Two water and wastewater treatment plants in California have turned to on-site solar energy generation to reduce their considerable electricity costs. But, as Ed Ritchie writes, on-site energy usage needs to be examined, and reduced if possible, to maximize benefits.


Photovoltaic panels installed at the South San Joaquin Irrigation District project
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Water districts are facing tough times across the US. The demand for water continues to rise, and so do the costs to acquire and deliver the valuable commodity. In California, recent droughts have added to the costs of pumping water from deep groundwater tables, and higher time of day peak usage rates have added yet another burden. However, two districts in Northern California found they could offset high utility rates with solar energy.

Both Las Gallinas Valley Sanitary District and South San Joaquin Irrigation District (SSJID) have been hit hard by drought conditions and high utility rates. However, there is plenty of free sunshine, so solar power offered an ideal solution for Las Gallinas’ wastewater treatment facility, and San Joaquin’s water treatment plant.

STAGGERING UTILITY BILLS

The water treatment plant at San Joaquin is a recent addition which was not needed when the district began as a service to agricultural customers in 1909. But today San Joaquin provides 40 million gallons/day (18.2 million litres/day) to local farms and 155,000 residents. The recent growth required the addition of a state-of-the-art membrane filtration water treatment plant, and along with the plant came some staggering utility bills.

‘After the water treatment plant came online in 2005 the electricity for that system was costing about $400,000 per year,’ recalls Don Battles, utility systems director at SSJID. ‘It was a good idea to integrate a solar project on property right next to the plant so we could sell excess into the Pacific Gas and Electric (PG&E) system.’

Selling the excess power made it advantageous for the district to opt for a time-of-use rate schedule with summer peak hour rates averaging about US$0.43 per kilowatt hour. ‘It’s a high rate, but actually works out better for the district because it’s also the rate that PG&E pays us for any excess power we put back on the system,’ says Battles. ‘In good weather during our peak hours we were putting more into the system than we are taking.’ The off-peak rate averages closer to $0.10 per kilowatt hour, and the district should break even on the $400,000 cost on an annual basis. Long-term payback on the capital expenditure is estimated at 15 years, and that includes incentives of $6 million from the California Solar Initiative Program.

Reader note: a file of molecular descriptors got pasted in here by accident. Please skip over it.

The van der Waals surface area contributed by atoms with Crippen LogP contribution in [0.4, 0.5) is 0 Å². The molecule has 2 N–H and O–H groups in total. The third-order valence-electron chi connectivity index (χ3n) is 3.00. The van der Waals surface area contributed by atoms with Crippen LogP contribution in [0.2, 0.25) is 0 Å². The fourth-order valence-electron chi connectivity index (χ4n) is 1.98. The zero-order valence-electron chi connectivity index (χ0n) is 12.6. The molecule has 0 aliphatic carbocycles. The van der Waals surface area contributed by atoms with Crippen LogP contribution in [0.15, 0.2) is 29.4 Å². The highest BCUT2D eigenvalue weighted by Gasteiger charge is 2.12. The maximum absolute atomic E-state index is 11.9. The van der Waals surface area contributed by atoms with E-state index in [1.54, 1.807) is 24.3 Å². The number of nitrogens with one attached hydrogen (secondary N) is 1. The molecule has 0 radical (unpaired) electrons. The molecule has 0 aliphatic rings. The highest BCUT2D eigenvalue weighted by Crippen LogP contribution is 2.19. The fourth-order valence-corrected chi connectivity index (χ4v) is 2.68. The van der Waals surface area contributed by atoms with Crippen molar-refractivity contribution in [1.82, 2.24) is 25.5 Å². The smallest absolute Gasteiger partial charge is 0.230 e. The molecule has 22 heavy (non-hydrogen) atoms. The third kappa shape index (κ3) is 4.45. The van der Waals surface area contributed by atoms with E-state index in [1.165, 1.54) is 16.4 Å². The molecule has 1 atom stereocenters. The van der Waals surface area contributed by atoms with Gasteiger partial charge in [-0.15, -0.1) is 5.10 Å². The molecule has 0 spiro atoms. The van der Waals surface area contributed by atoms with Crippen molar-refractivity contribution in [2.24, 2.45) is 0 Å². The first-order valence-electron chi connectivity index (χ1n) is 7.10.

The same California programme played a key role in the Las Gallinas Valley Sanitary District’s solar photovoltaic (PV) project. The district’s wastewater treatment facility sits on the shores of San Pablo Bay, and provides services to more than 32,000 residents of Marin County. On an average day, the district pumps roughly 3.56 million gallons (16 million litres) of wastewater through its irrigation system and settling ponds.

The environmental benefits of using solar PV looked attractive to the district’s board members, however, a persuasive financial benefit was the deciding factor. A variety of representatives from solar panel manufacturers submitted attractive proposals to satisfy the district’s financial concerns. Yet, after a review with an independent energy management consultant, district members were surprised to find putting together a PV solar generation project involved more than just buying the panels.

HOW MUCH ENERGY DOES A FACILITY NEED?

Tim Holmes, president of Kenwood Energy is the consultant, and he wasn’t surprised by the results of his analysis. ‘Typically what happens is somebody is interested in solar electricity but they don’t know much about it,’ says Holmes. ‘It’s a hot item so there are a lot of people out there selling it. Salespeople come by offering their version of the information.’

The proposals were designed to offset 100% of the facility’s energy use, but that approach would have ignored opportunities to boost efficiency and reduce the cost of the initial investment. The first step for Holmes was an energy usage audit. A process which typically takes between 30-60 days and is required to qualify for renewable energy rebates from the State of California. ‘We looked at energy efficiency opportunities and reduced the energy requirements by about 40%.’ recalls Holmes. ‘We specified the installation of variable frequency pump drives and switched the time of day that they did their pumping so they could take advantage of lower utility rates.’

On the first phase of the project, the original proposals specified a 140 kW system. Holmes’ analysis brought it down to 92 kW, for a reduction of around 38%. ‘The district was surprised by the amount of energy they were wasting, ‘says Holmes. ‘Solar is very glamorous whereas energy efficiency is viewed as almost at a level of operations and maintenance. I do a lot of energy audits and in this case we cut their use in half for a net savings of $175,000.’